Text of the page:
Crackdown Victims Families Demand Ex-Leaders Tried In 'People's Court'

Police officers arrested Payao Akhart and her son Nattapat Akhart while they were waiting to stage a protest near the BTS Station, 31 August 2014.

BANGKOK — The relatives of a 17-year-old boy and a volunteer nurse who were murdered during the 2010 military crackdown on Redshirt demonstrators staged a protest in defiance of the junta's ban on public gatherings today.

The protest followed the Criminal Court's decision to reject criminal proceedings against then-Prime Minister Abhisit Vejjajiva and his deputy Suthep Thaugsuban for their authorisation of the crackdown, which killed over 90 people, mostly civilians. Mr. Abhisit and Mr. Suthep were charged with murder and attempted murder.

The court argued that Mr. Abhisit and Mr. Suthep must be tried by the Supreme Court's Division of Political Office Holders because the two men were in political office when the alleged crimes were committed.

Pansak Srithep, whose son Samapan Srithep was killed in the clashes between soldiers and Redshirt in May 2010, distributed leaflets around Mo Chit BTS station at around 11 am today. The leaflets called for the establishment of a "People's Court" to try those responsible for the military crackdown on behalf of the victims' families. 

The leaflets named 5 people including Mr. Abhisit and Mr. Suthep and three high-ranking military officers as "defendants" in the murder and attempted charges. Khaosod English is not publishing the names because of legal concerns.

Police moved in to detain Mr. Pansak almost immediately after he started distributing the flyers, while another group of police officers arrested Payao Akhart and her son Nattapat Akhart while they were waiting to stage a protest near the BTS Station. Ms. Payao’s daughter, Kamonkate "Nurse Kate" Akhart, was killed in the May 2010 unrest while she was working as a volunteer medic.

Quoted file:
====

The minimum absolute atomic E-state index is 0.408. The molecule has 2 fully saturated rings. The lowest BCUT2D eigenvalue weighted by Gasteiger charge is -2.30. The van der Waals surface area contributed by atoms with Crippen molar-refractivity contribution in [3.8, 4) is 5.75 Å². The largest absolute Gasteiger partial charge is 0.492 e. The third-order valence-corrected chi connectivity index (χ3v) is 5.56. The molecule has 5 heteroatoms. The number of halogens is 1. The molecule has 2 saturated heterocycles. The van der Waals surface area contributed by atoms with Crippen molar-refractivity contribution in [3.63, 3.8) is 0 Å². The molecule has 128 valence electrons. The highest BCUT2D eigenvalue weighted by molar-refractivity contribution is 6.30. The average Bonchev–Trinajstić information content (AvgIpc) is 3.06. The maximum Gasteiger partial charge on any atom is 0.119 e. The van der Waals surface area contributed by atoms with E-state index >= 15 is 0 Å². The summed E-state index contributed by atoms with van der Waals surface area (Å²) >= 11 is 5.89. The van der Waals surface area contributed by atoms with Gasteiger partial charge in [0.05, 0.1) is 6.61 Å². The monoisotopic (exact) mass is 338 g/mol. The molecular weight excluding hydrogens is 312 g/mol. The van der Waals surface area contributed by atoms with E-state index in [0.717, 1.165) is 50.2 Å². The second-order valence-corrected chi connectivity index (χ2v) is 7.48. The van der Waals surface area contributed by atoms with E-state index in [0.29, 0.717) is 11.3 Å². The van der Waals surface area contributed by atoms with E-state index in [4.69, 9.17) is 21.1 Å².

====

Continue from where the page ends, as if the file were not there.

Ms. Payao insisted to police that today's activities weren't meant to "protest or contest" the Criminal Court's verdict.

"I do not have intention to defame the court. I only want to ask for fairness for the deceased victims," Ms. Payao told police.

Nevertheless, Ms. Payao said she did not agree with the court decision, as she believes the murder charges against Mr. Abhisit and Mr. Suthep are not "political offences" and therefore not appropriate for the Supreme Court's Division of Political Office Holders.

The three activists were detained at Bang Sue police station for six hours before they were released. 

Pol.Gen. Amnuay Nimmano, deputy commander of Bangkok Metropolitan Police, initially wanted to press libel charges against Ms. Payao and Mr. Pansak for "defaming" the individuals named in their flyers, but police officers later explained that the charges could not be filed because none of the mentioned individuals filed a complaint with the police.

"As for this case, I want to inform other victims' relatives that the Criminal Court did not acquit Mr. Abhisit and Mr. Suthep," said Pol.Gen. Amnuay, "The court did not take up the case because it lacks jurisdiction."

Police say officers of the Judge Advocate General's Department are still considering whether to press charges against Mr. Pansak and Ms. Payao for defying the junta’s ban on public demonstrations.

Citing the power of martial law, the junta's National Council for Peace and Order (NCPO) has placed a nationwide ban on public protests and tried those who violate the ban in military court. 

Last week, the military court handed down a suspended one-year jail sentence to eight anti-coup demonstrators for staging a protest against the NCPO in Chiang Rai province.

 

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